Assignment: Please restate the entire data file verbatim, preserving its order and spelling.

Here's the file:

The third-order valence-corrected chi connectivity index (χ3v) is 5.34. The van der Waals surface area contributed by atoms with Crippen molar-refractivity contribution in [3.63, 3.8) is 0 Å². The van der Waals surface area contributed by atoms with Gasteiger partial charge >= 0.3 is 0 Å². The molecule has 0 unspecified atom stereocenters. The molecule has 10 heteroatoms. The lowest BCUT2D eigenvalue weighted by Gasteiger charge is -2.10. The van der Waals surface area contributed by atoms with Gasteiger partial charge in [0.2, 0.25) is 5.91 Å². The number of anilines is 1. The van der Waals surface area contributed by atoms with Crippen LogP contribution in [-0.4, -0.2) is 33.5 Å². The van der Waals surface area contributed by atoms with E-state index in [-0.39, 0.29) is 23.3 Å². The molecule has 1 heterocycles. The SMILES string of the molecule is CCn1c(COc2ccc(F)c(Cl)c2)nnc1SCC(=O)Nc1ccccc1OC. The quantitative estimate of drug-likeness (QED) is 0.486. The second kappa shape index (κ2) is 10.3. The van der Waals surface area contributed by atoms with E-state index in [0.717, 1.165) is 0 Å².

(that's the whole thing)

The third-order valence-corrected chi connectivity index (χ3v) is 5.34. The van der Waals surface area contributed by atoms with Crippen molar-refractivity contribution in [3.63, 3.8) is 0 Å². The van der Waals surface area contributed by atoms with Gasteiger partial charge >= 0.3 is 0 Å². The molecule has 0 unspecified atom stereocenters. The molecule has 10 heteroatoms. The lowest BCUT2D eigenvalue weighted by Gasteiger charge is -2.10. The van der Waals surface area contributed by atoms with Gasteiger partial charge in [0.2, 0.25) is 5.91 Å². The number of anilines is 1. The van der Waals surface area contributed by atoms with Crippen LogP contribution in [-0.4, -0.2) is 33.5 Å². The van der Waals surface area contributed by atoms with E-state index in [-0.39, 0.29) is 23.3 Å². The molecule has 1 heterocycles. The SMILES string of the molecule is CCn1c(COc2ccc(F)c(Cl)c2)nnc1SCC(=O)Nc1ccccc1OC. The quantitative estimate of drug-likeness (QED) is 0.486. The second kappa shape index (κ2) is 10.3. The van der Waals surface area contributed by atoms with E-state index in [0.717, 1.165) is 0 Å².